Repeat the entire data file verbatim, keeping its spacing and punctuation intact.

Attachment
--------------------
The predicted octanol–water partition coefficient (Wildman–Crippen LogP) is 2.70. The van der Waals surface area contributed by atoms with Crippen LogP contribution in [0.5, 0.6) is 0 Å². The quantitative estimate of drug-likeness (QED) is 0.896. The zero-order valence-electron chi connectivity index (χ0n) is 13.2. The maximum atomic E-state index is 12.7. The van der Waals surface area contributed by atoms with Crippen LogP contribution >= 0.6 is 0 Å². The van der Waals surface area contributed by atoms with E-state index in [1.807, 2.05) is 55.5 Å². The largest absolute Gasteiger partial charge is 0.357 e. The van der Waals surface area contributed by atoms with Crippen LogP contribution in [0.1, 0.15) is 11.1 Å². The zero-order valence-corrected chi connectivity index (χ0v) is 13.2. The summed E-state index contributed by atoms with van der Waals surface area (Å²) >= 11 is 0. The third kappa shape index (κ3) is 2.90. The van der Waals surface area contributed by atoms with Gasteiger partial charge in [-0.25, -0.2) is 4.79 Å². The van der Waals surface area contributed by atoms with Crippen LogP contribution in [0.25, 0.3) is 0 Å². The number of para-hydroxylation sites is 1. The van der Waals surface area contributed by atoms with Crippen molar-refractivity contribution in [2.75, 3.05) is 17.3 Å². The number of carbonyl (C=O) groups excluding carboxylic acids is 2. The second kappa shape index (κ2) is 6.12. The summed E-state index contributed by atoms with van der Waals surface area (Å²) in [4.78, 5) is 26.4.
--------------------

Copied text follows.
The predicted octanol–water partition coefficient (Wildman–Crippen LogP) is 2.70. The van der Waals surface area contributed by atoms with Crippen LogP contribution in [0.5, 0.6) is 0 Å². The quantitative estimate of drug-likeness (QED) is 0.896. The zero-order valence-electron chi connectivity index (χ0n) is 13.2. The maximum atomic E-state index is 12.7. The van der Waals surface area contributed by atoms with Crippen LogP contribution >= 0.6 is 0 Å². The van der Waals surface area contributed by atoms with E-state index in [1.807, 2.05) is 55.5 Å². The largest absolute Gasteiger partial charge is 0.357 e. The van der Waals surface area contributed by atoms with Crippen LogP contribution in [0.1, 0.15) is 11.1 Å². The zero-order valence-corrected chi connectivity index (χ0v) is 13.2. The summed E-state index contributed by atoms with van der Waals surface area (Å²) >= 11 is 0. The third kappa shape index (κ3) is 2.90. The van der Waals surface area contributed by atoms with Gasteiger partial charge in [-0.25, -0.2) is 4.79 Å². The van der Waals surface area contributed by atoms with Crippen LogP contribution in [0.25, 0.3) is 0 Å². The number of para-hydroxylation sites is 1. The van der Waals surface area contributed by atoms with Crippen molar-refractivity contribution in [2.75, 3.05) is 17.3 Å². The number of carbonyl (C=O) groups excluding carboxylic acids is 2. The second kappa shape index (κ2) is 6.12. The summed E-state index contributed by atoms with van der Waals surface area (Å²) in [4.78, 5) is 26.4.